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Volume 10, Number 5
September/October 1994

Six Myths (and Five Promising Truths) About the Uses of Educational Technology

Though their potential benefits are great, computers alone can't reform education or change the way students learn

 

Computer technology is fast becoming an almost universal presence in education. Ninety-eight percent of U.S. schools now have at least some computers. The ratio of computers to students is increasing across the country, and continued growth is expected in purchases of hardware, software, and related equipment such as videodisk players and CD-ROM technology.

The push to get more and more computers into schools has been fueled in part by the belief that their mere presence will make good things happen (and by aggressive marketing by hardware and software manufacturers). A variety of studies, however, tell us that computers in themselves do not automatically change the nature of teaching and learning; rather, it is the way teachers integrate computers into classrooms, the content of technology-aided lessons, and the quality of the software programs selected that determine whether and how computers in schools really benefit students.

Computers have proved valuable in supporting inquiry-based science teaching, inclusion of students with disabilities in regular classes, interdistrict collaboration, distance learning, and the dissemination of professional development materials. At the same time, certain myths about the magic of technology persist.

This is an excerpt from the Harvard Education Letter. Subscribers can click here to continue reading this article.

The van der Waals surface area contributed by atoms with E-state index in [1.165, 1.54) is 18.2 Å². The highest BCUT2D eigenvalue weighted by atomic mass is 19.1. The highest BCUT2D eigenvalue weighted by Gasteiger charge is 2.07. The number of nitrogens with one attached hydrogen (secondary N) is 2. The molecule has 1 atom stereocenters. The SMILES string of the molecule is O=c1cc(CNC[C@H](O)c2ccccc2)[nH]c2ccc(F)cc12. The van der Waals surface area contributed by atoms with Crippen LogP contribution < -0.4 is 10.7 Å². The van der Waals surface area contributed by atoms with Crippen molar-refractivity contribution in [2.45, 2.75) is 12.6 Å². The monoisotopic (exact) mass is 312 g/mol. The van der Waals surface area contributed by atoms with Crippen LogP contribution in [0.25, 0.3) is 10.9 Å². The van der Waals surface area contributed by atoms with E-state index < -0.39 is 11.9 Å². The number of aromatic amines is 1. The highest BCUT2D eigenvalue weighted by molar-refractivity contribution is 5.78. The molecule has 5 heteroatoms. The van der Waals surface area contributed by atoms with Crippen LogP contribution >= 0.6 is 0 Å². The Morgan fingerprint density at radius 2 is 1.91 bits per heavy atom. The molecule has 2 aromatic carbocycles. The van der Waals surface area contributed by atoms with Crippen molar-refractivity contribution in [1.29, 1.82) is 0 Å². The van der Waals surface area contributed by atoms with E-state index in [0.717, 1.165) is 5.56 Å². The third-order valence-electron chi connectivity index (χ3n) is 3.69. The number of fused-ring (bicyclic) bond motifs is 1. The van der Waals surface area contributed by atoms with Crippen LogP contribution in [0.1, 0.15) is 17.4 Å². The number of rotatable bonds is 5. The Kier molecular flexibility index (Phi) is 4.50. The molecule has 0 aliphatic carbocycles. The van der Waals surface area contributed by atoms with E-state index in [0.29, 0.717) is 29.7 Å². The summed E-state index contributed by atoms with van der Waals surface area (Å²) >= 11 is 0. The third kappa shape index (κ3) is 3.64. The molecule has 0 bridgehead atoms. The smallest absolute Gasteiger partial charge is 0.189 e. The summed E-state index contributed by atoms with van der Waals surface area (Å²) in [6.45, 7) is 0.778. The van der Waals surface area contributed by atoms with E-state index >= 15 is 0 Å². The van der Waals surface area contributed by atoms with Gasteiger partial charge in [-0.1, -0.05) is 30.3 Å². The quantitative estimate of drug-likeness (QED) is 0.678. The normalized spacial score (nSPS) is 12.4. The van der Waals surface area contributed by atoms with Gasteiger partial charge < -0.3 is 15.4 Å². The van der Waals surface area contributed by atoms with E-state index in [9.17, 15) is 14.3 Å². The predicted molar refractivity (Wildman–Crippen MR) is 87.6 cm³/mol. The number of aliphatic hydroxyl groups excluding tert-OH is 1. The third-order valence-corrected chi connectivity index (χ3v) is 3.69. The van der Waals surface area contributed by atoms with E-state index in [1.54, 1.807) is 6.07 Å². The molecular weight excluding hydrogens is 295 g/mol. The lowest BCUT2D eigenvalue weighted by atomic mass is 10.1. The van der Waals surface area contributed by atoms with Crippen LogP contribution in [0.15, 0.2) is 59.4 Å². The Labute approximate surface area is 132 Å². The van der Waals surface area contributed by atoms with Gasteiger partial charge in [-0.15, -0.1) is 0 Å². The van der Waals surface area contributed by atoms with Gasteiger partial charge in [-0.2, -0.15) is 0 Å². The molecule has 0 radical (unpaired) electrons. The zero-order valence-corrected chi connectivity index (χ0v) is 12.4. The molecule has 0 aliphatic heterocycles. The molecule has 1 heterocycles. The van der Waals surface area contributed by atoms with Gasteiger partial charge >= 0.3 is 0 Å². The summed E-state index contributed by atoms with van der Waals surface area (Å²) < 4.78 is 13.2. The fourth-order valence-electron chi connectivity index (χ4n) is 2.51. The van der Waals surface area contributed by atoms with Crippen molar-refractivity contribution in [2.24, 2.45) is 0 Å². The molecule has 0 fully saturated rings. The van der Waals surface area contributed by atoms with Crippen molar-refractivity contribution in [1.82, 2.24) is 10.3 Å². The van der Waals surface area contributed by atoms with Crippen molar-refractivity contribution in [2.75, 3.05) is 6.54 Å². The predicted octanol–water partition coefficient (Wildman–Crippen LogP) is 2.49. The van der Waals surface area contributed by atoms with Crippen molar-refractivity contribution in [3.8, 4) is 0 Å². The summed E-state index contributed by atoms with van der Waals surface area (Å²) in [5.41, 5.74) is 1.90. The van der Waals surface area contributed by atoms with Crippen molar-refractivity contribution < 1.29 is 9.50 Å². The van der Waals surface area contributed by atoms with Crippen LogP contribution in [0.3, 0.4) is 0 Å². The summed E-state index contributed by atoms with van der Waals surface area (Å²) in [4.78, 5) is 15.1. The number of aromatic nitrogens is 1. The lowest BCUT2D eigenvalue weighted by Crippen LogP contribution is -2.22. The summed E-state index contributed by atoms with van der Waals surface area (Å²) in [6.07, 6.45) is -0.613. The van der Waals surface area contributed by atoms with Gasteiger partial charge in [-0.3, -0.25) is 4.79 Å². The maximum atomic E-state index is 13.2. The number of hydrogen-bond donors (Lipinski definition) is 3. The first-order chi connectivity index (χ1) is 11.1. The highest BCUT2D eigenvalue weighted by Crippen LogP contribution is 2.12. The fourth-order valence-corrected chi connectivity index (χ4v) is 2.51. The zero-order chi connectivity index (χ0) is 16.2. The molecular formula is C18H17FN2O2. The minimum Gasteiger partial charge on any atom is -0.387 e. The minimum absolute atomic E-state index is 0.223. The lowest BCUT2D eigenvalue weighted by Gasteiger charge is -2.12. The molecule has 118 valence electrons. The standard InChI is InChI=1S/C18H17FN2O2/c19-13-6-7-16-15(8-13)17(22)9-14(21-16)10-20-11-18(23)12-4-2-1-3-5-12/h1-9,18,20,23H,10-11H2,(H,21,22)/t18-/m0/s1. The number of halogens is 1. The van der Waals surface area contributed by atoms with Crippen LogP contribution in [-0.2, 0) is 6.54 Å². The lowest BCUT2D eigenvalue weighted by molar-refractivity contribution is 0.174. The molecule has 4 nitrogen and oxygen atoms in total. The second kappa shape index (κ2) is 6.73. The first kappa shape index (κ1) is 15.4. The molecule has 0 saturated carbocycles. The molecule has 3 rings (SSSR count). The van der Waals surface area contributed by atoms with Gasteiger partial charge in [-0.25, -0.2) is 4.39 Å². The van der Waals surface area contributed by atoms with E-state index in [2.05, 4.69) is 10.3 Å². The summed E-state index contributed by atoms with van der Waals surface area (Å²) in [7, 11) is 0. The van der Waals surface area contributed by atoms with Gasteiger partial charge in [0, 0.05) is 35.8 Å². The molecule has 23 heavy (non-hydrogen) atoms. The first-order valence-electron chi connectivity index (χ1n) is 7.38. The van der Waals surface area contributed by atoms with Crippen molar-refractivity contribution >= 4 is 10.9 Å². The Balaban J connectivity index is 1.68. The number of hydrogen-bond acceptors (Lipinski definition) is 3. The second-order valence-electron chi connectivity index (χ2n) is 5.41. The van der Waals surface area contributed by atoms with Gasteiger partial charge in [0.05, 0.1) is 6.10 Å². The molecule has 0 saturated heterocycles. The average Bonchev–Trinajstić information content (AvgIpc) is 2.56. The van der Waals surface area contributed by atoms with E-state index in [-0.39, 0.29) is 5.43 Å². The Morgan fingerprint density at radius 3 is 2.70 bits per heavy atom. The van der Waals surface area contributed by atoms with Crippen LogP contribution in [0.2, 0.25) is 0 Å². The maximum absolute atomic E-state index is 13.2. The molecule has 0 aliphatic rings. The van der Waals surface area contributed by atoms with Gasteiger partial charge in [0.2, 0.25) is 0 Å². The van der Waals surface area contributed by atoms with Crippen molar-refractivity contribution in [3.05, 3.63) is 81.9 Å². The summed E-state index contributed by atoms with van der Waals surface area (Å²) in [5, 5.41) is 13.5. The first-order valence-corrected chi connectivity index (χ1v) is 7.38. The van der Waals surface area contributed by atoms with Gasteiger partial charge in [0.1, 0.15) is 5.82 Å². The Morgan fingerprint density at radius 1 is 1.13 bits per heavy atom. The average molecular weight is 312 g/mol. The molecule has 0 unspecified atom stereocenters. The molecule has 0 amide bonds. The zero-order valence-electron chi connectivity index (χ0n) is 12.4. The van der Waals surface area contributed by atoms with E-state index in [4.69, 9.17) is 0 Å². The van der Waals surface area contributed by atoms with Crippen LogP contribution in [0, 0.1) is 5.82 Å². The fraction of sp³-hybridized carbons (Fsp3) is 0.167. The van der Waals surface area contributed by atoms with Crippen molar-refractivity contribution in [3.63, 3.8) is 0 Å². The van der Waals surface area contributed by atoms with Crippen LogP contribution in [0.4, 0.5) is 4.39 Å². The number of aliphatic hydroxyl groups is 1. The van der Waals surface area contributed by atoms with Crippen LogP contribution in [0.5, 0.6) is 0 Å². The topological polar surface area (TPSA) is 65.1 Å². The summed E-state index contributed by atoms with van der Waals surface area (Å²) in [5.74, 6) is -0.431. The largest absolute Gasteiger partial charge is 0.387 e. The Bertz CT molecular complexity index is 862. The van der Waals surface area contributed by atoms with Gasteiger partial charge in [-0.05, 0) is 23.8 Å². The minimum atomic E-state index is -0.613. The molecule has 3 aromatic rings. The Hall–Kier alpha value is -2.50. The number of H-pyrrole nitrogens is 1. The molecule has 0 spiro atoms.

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For Further Information

For Further Information

A. Ahmed. "Learning to Program and Its Transference to Students' Cognition." Available from the ERIC Clearinghouse (ED352261, 1992).

R. Anderson (ed.). Computers in American Schools: 1992: An Overview. Minneapolis: University of Minnesota Department of Sociology, 1993.

L. Cuban. "Neoprogressive Visions and Organizational Realities." In Visions for the Use of Computers in Classroom Instruction: Symposium and Response. Cambridge, MA: Harvard Educational Review Reprint.

Educational Technology Center, Harvard Graduate School of Education, Nichols House, Appian Way, Cambridge, MA 02138.

Educational Telecommunications: The State-by-State Analysis. Hezel Associates, 1201 E. Fayette St., Syracuse, NY 13210.

C. Martin and E. Muchie-Beyma (eds.). In Search of Gender Free Paradigms for Computer Science Education. International Society for Technology in Education, 1787 Agate St., Eugene, OR 97403.

MCET (and the Mass LearnPike Satellite Network), 38 Sidney St., Cambridge, MA 02139.

TEAMS Distance Learning, Los Angeles County Office of Education, 9300 Imperial Highway, Room 250, Downey, CA 90242.

TERC, 2067 Massachusetts Ave., Cambridge, MA 02140.

R. Tierney et al. Computer Acquisition: A Longitudinal Study of the Influence of High Computer Access on Students' Thinking, Learning and Interactions. Cupertino, CA: Apple Classrooms of Tomorrow, Report #16.